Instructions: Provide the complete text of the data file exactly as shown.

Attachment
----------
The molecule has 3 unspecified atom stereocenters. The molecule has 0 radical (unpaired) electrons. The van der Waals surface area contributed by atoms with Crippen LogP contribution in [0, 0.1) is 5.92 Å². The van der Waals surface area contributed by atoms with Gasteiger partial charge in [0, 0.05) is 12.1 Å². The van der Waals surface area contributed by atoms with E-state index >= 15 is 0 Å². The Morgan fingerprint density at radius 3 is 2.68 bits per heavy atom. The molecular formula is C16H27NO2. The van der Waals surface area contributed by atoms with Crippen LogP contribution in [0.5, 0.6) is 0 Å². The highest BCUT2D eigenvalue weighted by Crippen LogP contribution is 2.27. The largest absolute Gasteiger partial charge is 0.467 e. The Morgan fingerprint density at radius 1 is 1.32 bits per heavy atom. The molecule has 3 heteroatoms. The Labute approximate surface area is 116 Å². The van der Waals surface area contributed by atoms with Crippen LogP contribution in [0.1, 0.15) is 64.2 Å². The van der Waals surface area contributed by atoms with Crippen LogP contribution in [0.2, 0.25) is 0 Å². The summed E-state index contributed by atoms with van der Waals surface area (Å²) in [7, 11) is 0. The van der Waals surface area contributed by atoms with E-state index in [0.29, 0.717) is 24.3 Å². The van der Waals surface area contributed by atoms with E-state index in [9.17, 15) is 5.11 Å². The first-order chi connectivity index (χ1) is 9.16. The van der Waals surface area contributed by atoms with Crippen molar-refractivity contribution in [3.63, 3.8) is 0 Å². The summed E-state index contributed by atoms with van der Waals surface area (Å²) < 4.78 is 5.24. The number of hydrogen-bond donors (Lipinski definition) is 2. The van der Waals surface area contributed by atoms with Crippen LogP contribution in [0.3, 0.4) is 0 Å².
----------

The molecule has 3 unspecified atom stereocenters. The molecule has 0 radical (unpaired) electrons. The van der Waals surface area contributed by atoms with Crippen LogP contribution in [0, 0.1) is 5.92 Å². The van der Waals surface area contributed by atoms with Gasteiger partial charge in [0, 0.05) is 12.1 Å². The van der Waals surface area contributed by atoms with E-state index >= 15 is 0 Å². The Morgan fingerprint density at radius 3 is 2.68 bits per heavy atom. The molecular formula is C16H27NO2. The van der Waals surface area contributed by atoms with Crippen LogP contribution in [0.5, 0.6) is 0 Å². The highest BCUT2D eigenvalue weighted by Crippen LogP contribution is 2.27. The largest absolute Gasteiger partial charge is 0.467 e. The Morgan fingerprint density at radius 1 is 1.32 bits per heavy atom. The molecule has 3 heteroatoms. The Labute approximate surface area is 116 Å². The van der Waals surface area contributed by atoms with Crippen LogP contribution in [0.1, 0.15) is 64.2 Å². The van der Waals surface area contributed by atoms with Crippen LogP contribution in [0.2, 0.25) is 0 Å². The summed E-state index contributed by atoms with van der Waals surface area (Å²) in [7, 11) is 0. The van der Waals surface area contributed by atoms with E-state index in [0.29, 0.717) is 24.3 Å². The van der Waals surface area contributed by atoms with E-state index in [9.17, 15) is 5.11 Å². The first-order chi connectivity index (χ1) is 9.16. The van der Waals surface area contributed by atoms with Crippen molar-refractivity contribution in [3.63, 3.8) is 0 Å². The summed E-state index contributed by atoms with van der Waals surface area (Å²) < 4.78 is 5.24. The number of hydrogen-bond donors (Lipinski definition) is 2. The van der Waals surface area contributed by atoms with Crippen LogP contribution in [0.3, 0.4) is 0 Å².